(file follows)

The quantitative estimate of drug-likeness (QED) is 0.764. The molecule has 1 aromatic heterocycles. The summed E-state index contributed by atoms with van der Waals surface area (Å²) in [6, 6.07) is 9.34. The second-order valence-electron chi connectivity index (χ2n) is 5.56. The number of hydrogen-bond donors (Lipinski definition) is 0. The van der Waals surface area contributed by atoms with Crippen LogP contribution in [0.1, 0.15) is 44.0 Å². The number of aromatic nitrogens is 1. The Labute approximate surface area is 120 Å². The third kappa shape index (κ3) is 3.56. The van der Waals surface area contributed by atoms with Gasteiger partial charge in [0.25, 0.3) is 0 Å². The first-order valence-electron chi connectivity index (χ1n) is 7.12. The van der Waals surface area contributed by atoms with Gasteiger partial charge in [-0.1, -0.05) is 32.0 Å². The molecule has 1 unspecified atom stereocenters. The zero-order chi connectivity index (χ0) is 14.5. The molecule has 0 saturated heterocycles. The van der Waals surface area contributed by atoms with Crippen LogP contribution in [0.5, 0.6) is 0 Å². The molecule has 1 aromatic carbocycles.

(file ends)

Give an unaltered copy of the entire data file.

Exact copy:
The quantitative estimate of drug-likeness (QED) is 0.764. The molecule has 1 aromatic heterocycles. The summed E-state index contributed by atoms with van der Waals surface area (Å²) in [6, 6.07) is 9.34. The second-order valence-electron chi connectivity index (χ2n) is 5.56. The number of hydrogen-bond donors (Lipinski definition) is 0. The van der Waals surface area contributed by atoms with Crippen LogP contribution in [0.1, 0.15) is 44.0 Å². The number of aromatic nitrogens is 1. The Labute approximate surface area is 120 Å². The third kappa shape index (κ3) is 3.56. The van der Waals surface area contributed by atoms with Gasteiger partial charge in [0.25, 0.3) is 0 Å². The first-order valence-electron chi connectivity index (χ1n) is 7.12. The van der Waals surface area contributed by atoms with Gasteiger partial charge in [-0.1, -0.05) is 32.0 Å². The molecule has 1 unspecified atom stereocenters. The zero-order chi connectivity index (χ0) is 14.5. The molecule has 0 saturated heterocycles. The van der Waals surface area contributed by atoms with Crippen LogP contribution in [0.5, 0.6) is 0 Å². The molecule has 1 aromatic carbocycles.